Pictured Left to Right: Board President RJ Ferraro, Nina Ferraro, Gina Coulter, David Coulter

Pictured Left to Right: Board President RJ Ferraro, Nina Ferraro, Gina Coulter, David Coulter

This Year’s Project LIFT Clam Bake and Comedy Show was a HUGE Success, bringing in over $30,000 to directly impact Martin County’s high risk teens.  

Project LIFT made big strides this year, gaining the attention of several new corporate partners and beefing up its board of directors to further awareness within the community of the successes the Project’s had in rehabilitating Martin County’s at risk youth.

This year, the Clam Bake was at the Flagler Center in downtown Stuart, with live music and a hilarious comedy show to thank  patrons for their support as they feasted on fresh seafood while overlooking the St. Lucie River.

In the last 4 years, Project LIFT has proven its model for keeping kids clean works!  While most substance abuse rehabilitation programs struggle to maintain a 15% success rate, Project LIFT’s success rate has continued to hover at 85% year over year!  85% of the kids participating in this program stay off of drugs and become productive members of society.  Board President, RJ Ferraro believes this is due in large part to the trust that Executive Director Bob Zaccheo builds with these kids.  “Bob hand selects the toughest kids in the community, almost always directly from the juvenile justice system.  These are the kids that are using and selling drugs, and breaking into our houses and cars,” said Ferraro.  “He and his staff lead by example, and show the kids that there is another way to live life.”

The Program has at least 3 components that Ferraro and Zaccheo believe explain the sky high success rates.  First, the kids learn trust and a sense of family.  Many of them have had no family or limited family leadership and discipline.  Every day at the Project includes a family style meal where the participants sit down for dinner with the staff to talk, eat and build trust.

Second, the kids learn vocational skills.  Through the Project’s incredible staff and volunteers, the kids learn carpentry, boat building, auto mechanics and screen printing to name a few.  This gives the kids the confidence they need to succeed in life, and it’s an excellent opportunity for the therapists to get further into their heads.  While most teenage boys will never open up to a therapist while lying on a couch in the traditional therapist’s setting, most start talking without being prompted when turning a wrench or striking a nail along side of their therapist.  Rather than pay to be there, the kids receive a paycheck for their work.  It’s not much, but that’s the point!  Most of these kids have never earned anything and prior to joining the Project most received some sort of government subsidy to get by.  These kids feel the power of the pay check in their pocket, and it’s contagious.  They want more and know that they can get more by working more.  It starts what Zaccheo has often referred to as the paradigm shift, turning these kids from takers to givers.  From tax dollar spenders to tax dollar payors.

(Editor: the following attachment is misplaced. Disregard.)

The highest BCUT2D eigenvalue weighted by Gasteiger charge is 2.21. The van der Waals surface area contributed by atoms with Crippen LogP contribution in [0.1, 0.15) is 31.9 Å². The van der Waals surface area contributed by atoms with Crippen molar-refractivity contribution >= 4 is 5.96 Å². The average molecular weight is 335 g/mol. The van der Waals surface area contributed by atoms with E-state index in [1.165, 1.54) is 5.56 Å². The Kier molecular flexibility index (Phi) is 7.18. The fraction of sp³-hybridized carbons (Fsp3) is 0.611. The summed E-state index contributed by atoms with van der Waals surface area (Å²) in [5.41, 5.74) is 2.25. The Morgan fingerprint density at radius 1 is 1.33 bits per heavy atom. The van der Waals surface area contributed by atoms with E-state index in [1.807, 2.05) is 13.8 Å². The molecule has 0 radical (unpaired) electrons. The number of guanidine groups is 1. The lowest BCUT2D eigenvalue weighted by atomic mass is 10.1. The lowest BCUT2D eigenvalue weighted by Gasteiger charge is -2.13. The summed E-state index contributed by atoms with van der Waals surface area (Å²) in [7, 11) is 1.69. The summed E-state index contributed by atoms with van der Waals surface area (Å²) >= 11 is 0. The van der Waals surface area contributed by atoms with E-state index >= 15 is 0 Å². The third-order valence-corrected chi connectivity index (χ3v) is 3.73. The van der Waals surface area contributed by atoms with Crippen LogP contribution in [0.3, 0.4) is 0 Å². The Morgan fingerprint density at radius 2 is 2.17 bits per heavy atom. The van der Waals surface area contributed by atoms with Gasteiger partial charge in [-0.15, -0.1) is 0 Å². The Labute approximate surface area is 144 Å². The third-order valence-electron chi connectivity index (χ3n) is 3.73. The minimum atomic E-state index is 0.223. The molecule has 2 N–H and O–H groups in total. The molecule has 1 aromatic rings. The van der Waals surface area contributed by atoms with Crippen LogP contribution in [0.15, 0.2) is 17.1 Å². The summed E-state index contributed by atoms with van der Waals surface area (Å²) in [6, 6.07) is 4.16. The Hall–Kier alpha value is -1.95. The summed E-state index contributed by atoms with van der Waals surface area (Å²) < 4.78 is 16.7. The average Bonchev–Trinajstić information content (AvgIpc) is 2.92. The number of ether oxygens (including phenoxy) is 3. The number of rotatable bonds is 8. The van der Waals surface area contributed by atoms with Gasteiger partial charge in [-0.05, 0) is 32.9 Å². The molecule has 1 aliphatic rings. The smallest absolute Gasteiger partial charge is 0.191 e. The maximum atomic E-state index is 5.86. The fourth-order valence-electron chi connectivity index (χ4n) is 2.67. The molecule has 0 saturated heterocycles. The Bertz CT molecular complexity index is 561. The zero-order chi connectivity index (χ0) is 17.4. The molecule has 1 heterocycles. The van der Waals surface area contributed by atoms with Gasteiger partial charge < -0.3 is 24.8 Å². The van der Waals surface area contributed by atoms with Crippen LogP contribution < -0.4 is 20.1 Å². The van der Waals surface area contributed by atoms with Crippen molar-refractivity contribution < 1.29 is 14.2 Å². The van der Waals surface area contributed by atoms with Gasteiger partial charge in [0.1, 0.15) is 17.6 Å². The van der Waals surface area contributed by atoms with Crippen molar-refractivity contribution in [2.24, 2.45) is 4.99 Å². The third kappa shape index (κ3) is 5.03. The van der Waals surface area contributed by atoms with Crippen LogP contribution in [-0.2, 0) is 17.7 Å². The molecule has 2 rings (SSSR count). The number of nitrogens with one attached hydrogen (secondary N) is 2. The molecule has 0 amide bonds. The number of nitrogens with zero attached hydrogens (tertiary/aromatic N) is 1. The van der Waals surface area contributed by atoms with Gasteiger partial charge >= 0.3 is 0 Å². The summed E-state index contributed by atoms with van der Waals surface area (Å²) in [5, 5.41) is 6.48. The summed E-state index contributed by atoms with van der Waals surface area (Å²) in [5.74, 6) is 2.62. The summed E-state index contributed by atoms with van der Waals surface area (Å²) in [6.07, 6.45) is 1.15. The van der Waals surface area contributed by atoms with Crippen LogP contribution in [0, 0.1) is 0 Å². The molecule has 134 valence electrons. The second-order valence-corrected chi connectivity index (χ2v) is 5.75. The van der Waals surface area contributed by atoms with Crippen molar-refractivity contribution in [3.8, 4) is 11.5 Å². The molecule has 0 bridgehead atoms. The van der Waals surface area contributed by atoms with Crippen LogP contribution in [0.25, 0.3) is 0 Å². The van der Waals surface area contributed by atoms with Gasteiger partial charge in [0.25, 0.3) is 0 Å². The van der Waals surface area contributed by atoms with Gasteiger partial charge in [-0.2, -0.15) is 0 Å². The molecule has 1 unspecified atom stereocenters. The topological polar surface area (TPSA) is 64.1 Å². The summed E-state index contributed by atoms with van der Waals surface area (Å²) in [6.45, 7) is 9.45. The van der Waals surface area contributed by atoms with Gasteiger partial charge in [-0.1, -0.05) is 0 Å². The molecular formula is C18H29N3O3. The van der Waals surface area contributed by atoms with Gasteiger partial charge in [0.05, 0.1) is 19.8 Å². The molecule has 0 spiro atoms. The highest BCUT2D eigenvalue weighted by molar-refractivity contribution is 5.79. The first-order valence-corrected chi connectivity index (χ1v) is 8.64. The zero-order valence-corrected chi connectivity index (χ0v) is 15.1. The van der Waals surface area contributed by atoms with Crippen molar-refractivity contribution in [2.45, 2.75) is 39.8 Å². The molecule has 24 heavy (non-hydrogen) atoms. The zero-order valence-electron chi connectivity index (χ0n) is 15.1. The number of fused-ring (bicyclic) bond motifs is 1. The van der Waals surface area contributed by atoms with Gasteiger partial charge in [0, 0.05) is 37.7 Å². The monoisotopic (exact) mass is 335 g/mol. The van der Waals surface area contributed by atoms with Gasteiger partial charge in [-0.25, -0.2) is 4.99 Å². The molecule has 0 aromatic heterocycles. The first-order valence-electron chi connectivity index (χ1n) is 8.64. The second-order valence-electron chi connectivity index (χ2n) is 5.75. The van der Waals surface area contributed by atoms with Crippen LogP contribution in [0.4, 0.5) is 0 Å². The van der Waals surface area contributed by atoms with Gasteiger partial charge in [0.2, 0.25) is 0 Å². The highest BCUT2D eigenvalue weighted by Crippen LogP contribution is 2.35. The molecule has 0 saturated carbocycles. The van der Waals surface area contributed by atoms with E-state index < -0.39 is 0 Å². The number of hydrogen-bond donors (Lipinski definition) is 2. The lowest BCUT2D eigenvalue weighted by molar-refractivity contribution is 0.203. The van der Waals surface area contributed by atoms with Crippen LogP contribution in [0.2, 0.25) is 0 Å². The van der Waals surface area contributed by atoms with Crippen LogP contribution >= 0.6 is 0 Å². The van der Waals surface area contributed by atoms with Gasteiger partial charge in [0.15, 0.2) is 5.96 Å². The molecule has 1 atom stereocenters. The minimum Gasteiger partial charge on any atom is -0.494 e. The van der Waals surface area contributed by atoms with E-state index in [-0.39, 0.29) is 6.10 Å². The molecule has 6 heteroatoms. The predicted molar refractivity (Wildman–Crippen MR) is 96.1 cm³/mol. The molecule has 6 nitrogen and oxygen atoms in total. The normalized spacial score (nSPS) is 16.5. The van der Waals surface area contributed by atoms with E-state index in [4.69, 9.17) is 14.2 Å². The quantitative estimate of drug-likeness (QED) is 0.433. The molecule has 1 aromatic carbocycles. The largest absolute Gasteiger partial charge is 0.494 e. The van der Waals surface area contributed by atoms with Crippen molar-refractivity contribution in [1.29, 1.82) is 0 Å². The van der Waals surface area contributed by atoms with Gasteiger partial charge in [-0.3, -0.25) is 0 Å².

The Third element is the give back.  This is the pinnacle of the paradigm shift.  These kids will work on a car donated to the Project and get it into a road ready condition.  They will then select amongst themselves from a handful of applicants or candidates to get the car at no cost.  Most of these families come through Safe Space or some other charity that has identified them as a family in need.  Most of the kids could use the car themselves.  So could someone they know.  But it’s not about that.  It’s about giving back to the community.  When the kids realize that it is real people helping other real people within the community, the light bulb goes off.  They are ready for the real world where work is appreciated, and charity is necessary for those in real need – not to give a handout, but a hand up.

Project Lift is now serving more teenage kids with substance abuse than any other rehab in the community.

For more information or to get involved in Project Lift, visit the Facebook Page or the website.